Arthur Watts, 1888-1958, was from a Quaker family in Manchester that strongly opposed militarism and conscription. Arthur volunteered at national level on behalf of the Friends Service Committee and abroad as part of the Friends War Victim Relief Service before 1916 and again after the war. On being called up in 1916, however, Arthur took an absolutist stance, refusing to follow orders in the Non-Combatant Corps to which he was initally assigned or accept placement in the Home Office Scheme where he was later sent. He was court martialled twice and served time in prison.
Posted by Sue Day
Arthur’s Early Life
Arthur Watts came from a Quaker family and was educated at the Quaker Ackworth School, near Pontefract. His occupation listed in the census was joiner and carpenter.  The 1911 census also provides details of his family: they lived at 107, Upper Brook St., Chorlton on Medlock, Manchester. His father was Challacombe Watts, 1858, born in Canada, a joiner and builder. His mother was Agatha Jackson Watts, 1862, born in Barton, Lancashire. Challacombe and Agatha had been married for 25 years by 1911. Their 7 children were all alive. Only 4 were listed on census, including Arthur who was then aged 23. By 1916, Arthur’s family moved to 4, Queen’s Terrace, Plymouth Grove, Rusholme in Manchester.
Arthur’s brother, Renshaw Watts, who worked with the FWVRC in France during World War 1. Photograph by Fred Crossley.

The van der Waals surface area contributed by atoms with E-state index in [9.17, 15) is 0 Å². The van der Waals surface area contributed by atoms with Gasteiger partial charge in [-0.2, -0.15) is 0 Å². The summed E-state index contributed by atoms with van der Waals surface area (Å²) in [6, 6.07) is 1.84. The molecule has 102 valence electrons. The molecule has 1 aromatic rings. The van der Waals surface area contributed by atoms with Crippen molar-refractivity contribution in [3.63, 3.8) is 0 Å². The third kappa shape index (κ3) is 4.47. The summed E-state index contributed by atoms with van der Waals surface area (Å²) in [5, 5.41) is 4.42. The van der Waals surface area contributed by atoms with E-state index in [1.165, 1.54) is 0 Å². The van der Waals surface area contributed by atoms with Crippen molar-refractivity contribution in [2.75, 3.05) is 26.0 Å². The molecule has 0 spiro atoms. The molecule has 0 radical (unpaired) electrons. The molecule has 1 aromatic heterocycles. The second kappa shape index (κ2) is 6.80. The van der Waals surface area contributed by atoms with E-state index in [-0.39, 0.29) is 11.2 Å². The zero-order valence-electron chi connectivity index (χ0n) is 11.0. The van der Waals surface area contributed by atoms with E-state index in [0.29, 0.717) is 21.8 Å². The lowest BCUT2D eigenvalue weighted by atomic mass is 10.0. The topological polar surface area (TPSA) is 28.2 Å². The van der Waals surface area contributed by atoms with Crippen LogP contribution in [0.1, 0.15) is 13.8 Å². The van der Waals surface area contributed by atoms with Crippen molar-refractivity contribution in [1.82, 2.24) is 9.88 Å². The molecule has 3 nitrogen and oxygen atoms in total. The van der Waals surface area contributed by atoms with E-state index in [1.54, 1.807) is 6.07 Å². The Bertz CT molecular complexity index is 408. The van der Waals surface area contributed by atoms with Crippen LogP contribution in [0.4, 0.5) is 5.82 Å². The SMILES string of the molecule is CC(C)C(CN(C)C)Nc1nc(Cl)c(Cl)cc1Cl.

Motivation to be a Conscientious Objector
There seem to be many factors shaping Arthur’s conscientous objection, including his faith, Quaker family and schooling. He was a member of both the Fellowship of Reconciliation and the Manchester branch of the No Conscription Fellowship (NCF).  His mother, Agatha, was on the local NCF Maintenance Committee which looked after COs, providing finances and accommodation for respite or refuge. Meetings were held at the Watts House. For example, in 1915 the family hosted German classes and from late 1916 a local meeting for NCF women was held weekly.  Arthur and his brothers Frank, Renshaw and Ashton were all COs. The other three worked for the Friends War Victims Relief Service (FWVRS).  His brother William was too young for conscription.
His mother, Agatha, was on the local NCF Maintenance Committee which looked after COs, providing finances and accommodation for respite or refuge.
Arthur’s wartime experience